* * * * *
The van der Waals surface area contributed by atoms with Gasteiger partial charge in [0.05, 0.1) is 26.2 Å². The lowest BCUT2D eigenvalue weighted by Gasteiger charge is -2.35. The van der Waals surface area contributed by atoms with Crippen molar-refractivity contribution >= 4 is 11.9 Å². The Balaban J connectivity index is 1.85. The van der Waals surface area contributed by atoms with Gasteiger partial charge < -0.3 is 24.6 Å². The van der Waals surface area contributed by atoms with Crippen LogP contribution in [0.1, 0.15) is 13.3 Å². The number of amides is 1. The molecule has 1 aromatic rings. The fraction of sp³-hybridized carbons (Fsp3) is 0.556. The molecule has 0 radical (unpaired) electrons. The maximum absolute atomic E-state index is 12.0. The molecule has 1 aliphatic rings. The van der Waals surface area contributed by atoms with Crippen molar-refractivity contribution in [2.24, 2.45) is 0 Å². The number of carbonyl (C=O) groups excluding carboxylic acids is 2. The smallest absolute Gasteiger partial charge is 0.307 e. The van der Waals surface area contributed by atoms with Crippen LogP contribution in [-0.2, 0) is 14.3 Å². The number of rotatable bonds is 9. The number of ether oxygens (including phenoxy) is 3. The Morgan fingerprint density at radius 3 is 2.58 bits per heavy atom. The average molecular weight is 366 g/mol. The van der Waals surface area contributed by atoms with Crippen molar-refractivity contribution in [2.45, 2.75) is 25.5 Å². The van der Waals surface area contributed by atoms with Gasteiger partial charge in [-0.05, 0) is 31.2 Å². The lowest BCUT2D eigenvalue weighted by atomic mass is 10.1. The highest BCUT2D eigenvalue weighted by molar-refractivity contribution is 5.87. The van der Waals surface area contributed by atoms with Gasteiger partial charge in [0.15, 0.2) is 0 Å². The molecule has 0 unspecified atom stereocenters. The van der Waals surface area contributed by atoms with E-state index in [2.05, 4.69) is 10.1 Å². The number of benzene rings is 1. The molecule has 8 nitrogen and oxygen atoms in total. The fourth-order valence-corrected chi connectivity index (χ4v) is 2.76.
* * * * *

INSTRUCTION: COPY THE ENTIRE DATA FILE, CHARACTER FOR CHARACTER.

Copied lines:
The van der Waals surface area contributed by atoms with Gasteiger partial charge in [0.05, 0.1) is 26.2 Å². The lowest BCUT2D eigenvalue weighted by Gasteiger charge is -2.35. The van der Waals surface area contributed by atoms with Crippen molar-refractivity contribution >= 4 is 11.9 Å². The Balaban J connectivity index is 1.85. The van der Waals surface area contributed by atoms with Gasteiger partial charge < -0.3 is 24.6 Å². The van der Waals surface area contributed by atoms with Crippen LogP contribution in [0.1, 0.15) is 13.3 Å². The number of amides is 1. The molecule has 1 aromatic rings. The fraction of sp³-hybridized carbons (Fsp3) is 0.556. The molecule has 0 radical (unpaired) electrons. The maximum absolute atomic E-state index is 12.0. The molecule has 1 aliphatic rings. The van der Waals surface area contributed by atoms with Crippen molar-refractivity contribution in [2.24, 2.45) is 0 Å². The number of carbonyl (C=O) groups excluding carboxylic acids is 2. The smallest absolute Gasteiger partial charge is 0.307 e. The van der Waals surface area contributed by atoms with Crippen LogP contribution in [-0.2, 0) is 14.3 Å². The number of rotatable bonds is 9. The number of ether oxygens (including phenoxy) is 3. The Morgan fingerprint density at radius 3 is 2.58 bits per heavy atom. The average molecular weight is 366 g/mol. The van der Waals surface area contributed by atoms with Crippen molar-refractivity contribution in [2.45, 2.75) is 25.5 Å². The van der Waals surface area contributed by atoms with Gasteiger partial charge in [-0.05, 0) is 31.2 Å². The lowest BCUT2D eigenvalue weighted by atomic mass is 10.1. The highest BCUT2D eigenvalue weighted by molar-refractivity contribution is 5.87. The van der Waals surface area contributed by atoms with Gasteiger partial charge in [0.15, 0.2) is 0 Å². The molecule has 0 unspecified atom stereocenters. The van der Waals surface area contributed by atoms with E-state index in [2.05, 4.69) is 10.1 Å². The number of benzene rings is 1. The molecule has 8 nitrogen and oxygen atoms in total. The fourth-order valence-corrected chi connectivity index (χ4v) is 2.76.